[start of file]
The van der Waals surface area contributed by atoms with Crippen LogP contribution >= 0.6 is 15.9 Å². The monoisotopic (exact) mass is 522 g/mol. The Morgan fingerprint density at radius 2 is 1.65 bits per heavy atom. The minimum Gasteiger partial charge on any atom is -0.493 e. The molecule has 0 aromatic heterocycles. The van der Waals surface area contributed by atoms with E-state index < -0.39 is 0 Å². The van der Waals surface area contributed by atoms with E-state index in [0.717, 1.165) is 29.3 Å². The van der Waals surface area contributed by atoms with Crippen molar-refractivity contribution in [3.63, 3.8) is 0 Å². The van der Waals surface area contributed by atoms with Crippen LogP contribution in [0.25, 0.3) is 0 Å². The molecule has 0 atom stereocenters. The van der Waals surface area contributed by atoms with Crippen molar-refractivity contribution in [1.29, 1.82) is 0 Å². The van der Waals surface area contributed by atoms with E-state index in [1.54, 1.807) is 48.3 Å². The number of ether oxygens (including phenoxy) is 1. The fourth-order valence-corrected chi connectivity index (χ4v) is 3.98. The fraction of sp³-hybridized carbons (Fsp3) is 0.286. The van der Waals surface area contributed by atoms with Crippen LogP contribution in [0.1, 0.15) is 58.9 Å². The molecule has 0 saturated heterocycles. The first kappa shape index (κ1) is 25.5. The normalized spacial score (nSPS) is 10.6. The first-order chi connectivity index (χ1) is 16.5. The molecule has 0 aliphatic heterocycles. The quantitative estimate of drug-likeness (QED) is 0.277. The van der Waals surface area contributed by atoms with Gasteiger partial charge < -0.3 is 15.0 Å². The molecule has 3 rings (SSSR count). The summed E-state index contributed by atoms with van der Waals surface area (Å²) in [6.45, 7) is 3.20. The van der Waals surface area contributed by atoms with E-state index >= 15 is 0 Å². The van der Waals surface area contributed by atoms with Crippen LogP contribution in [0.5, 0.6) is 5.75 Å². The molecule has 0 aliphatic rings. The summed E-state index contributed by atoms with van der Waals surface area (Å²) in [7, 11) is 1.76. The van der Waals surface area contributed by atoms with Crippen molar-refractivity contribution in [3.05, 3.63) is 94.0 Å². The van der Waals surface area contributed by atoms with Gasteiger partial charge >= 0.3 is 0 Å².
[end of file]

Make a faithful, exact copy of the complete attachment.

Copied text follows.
The van der Waals surface area contributed by atoms with Crippen LogP contribution >= 0.6 is 15.9 Å². The monoisotopic (exact) mass is 522 g/mol. The Morgan fingerprint density at radius 2 is 1.65 bits per heavy atom. The minimum Gasteiger partial charge on any atom is -0.493 e. The molecule has 0 aromatic heterocycles. The van der Waals surface area contributed by atoms with E-state index < -0.39 is 0 Å². The van der Waals surface area contributed by atoms with E-state index in [0.717, 1.165) is 29.3 Å². The van der Waals surface area contributed by atoms with Crippen molar-refractivity contribution in [3.63, 3.8) is 0 Å². The van der Waals surface area contributed by atoms with Crippen LogP contribution in [0.25, 0.3) is 0 Å². The molecule has 0 atom stereocenters. The van der Waals surface area contributed by atoms with Crippen molar-refractivity contribution in [1.29, 1.82) is 0 Å². The van der Waals surface area contributed by atoms with E-state index in [1.54, 1.807) is 48.3 Å². The number of ether oxygens (including phenoxy) is 1. The fourth-order valence-corrected chi connectivity index (χ4v) is 3.98. The fraction of sp³-hybridized carbons (Fsp3) is 0.286. The van der Waals surface area contributed by atoms with Crippen LogP contribution in [0.1, 0.15) is 58.9 Å². The molecule has 0 saturated heterocycles. The first kappa shape index (κ1) is 25.5. The normalized spacial score (nSPS) is 10.6. The first-order chi connectivity index (χ1) is 16.5. The molecule has 0 aliphatic heterocycles. The quantitative estimate of drug-likeness (QED) is 0.277. The van der Waals surface area contributed by atoms with Gasteiger partial charge < -0.3 is 15.0 Å². The molecule has 3 rings (SSSR count). The summed E-state index contributed by atoms with van der Waals surface area (Å²) in [6.45, 7) is 3.20. The van der Waals surface area contributed by atoms with E-state index >= 15 is 0 Å². The van der Waals surface area contributed by atoms with Crippen LogP contribution in [0.5, 0.6) is 5.75 Å². The molecule has 0 aliphatic rings. The summed E-state index contributed by atoms with van der Waals surface area (Å²) in [7, 11) is 1.76. The van der Waals surface area contributed by atoms with Crippen molar-refractivity contribution in [3.05, 3.63) is 94.0 Å². The van der Waals surface area contributed by atoms with Gasteiger partial charge >= 0.3 is 0 Å².